The government has officially named a federal state of emergency for New Jersey. "Federal emergency aid has been made available to the State of New Jersey to supplement state and local response efforts due to the emergency conditions resulting from Hurricane Sandy beginning on October 26, 2012, and continuing," read a FEMA statement released early Monday morning.
While the weather has yet to peak in what is currently being called a Level 4 Emergency storm, according to local officials, some of the possible scenarios are chilling. There are the reports of 75 mph to 50mph winds, the Holland tunnel is expected to flood, homes could lose power for several days, and hundreds of flights have been cancelled.
"It would have been nice to get through the first year without a natural disaster," Mayor Ellen Dickson told Patch. Summit has probably never been more prepared, however, for a disaster than it is now. "JCP&L told me they have mobilized 1,700 linemen and 1,200 forestry personnel," wrote Dickson on Facebook wall, following a phone conference with Gov. Christie.
Being ready is always key, and something most residents understand about riding out a super storm in Summit. Securing your patio furniture, stocking up on extra gasoline for a generator (if you're fortunate enough to have one), are just part of the myriad preparations necessary for a hurricane. Not to mention all the other shopping you need to do, before all the supplies run out.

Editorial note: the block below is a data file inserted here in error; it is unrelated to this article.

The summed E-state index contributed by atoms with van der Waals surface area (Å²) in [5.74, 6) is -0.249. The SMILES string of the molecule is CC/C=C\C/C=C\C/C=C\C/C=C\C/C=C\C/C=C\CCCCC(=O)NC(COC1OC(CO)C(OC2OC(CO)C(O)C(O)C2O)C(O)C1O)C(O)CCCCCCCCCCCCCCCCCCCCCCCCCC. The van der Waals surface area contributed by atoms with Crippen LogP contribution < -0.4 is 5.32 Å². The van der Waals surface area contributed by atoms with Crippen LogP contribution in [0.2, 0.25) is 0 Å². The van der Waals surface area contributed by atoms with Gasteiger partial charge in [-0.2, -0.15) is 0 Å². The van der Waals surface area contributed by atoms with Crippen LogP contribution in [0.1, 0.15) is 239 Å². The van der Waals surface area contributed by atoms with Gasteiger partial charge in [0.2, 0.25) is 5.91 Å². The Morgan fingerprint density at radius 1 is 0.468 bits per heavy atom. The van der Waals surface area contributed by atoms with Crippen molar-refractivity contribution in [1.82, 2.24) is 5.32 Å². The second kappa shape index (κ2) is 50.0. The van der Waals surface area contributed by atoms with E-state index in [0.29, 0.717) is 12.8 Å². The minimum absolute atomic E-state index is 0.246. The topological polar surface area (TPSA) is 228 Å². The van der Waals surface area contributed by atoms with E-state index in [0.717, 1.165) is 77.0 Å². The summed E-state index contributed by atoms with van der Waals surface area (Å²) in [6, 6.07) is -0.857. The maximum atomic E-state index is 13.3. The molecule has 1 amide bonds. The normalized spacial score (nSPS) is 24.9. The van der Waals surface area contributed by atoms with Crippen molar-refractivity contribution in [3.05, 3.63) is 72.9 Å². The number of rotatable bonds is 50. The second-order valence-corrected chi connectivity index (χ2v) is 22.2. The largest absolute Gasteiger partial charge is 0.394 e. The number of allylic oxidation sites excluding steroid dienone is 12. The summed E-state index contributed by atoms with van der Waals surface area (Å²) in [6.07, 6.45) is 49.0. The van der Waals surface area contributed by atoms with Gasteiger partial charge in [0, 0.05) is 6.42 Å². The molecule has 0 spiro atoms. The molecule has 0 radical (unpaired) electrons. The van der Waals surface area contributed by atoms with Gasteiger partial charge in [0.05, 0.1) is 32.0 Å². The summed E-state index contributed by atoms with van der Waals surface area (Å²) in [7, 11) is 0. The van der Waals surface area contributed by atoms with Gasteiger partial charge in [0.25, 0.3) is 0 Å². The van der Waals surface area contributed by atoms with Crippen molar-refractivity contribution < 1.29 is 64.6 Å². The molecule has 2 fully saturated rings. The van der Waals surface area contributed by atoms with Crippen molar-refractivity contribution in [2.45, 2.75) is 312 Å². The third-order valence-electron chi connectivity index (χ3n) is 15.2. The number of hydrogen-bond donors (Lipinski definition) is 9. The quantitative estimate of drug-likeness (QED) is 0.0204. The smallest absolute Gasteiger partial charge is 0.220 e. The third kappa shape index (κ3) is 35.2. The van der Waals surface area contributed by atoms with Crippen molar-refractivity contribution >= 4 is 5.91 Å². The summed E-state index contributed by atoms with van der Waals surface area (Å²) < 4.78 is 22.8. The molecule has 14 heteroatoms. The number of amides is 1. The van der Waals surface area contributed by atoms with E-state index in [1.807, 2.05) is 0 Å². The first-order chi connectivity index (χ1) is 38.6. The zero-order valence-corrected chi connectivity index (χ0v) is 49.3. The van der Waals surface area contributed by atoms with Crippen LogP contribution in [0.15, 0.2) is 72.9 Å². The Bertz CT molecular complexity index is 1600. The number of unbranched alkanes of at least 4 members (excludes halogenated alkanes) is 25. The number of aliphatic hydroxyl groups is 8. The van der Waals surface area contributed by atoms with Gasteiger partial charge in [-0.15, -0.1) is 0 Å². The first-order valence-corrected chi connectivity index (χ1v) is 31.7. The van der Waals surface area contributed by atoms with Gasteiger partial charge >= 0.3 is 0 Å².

"[We] went shopping on Friday for lots of non-perishables," Summit resident Heather Speas wrote in an email to Patch. Taking her preparation further, she said she also washed all the the family's clothes, towels, and bed linens.
"My husband and I have both filled up the cars with gas and have gone to the bank," she said. Having cash on hand is one of the things you don't realize you need until a massive power outage knocks out ATMs and credit card machines.
Speas said she was ready for Sandy.
With the experience of two storms under her belt Dickson is also ready. She was already stocked up on her non-perishables, but her biggest concern was for the city. "If power goes out we hope to have numerous warming stations," she said. Lawton C. Johnson Middle School and the community center on Morris Avenue are expected to fulfill that role.
"Summit is very well prepared," Dickson said.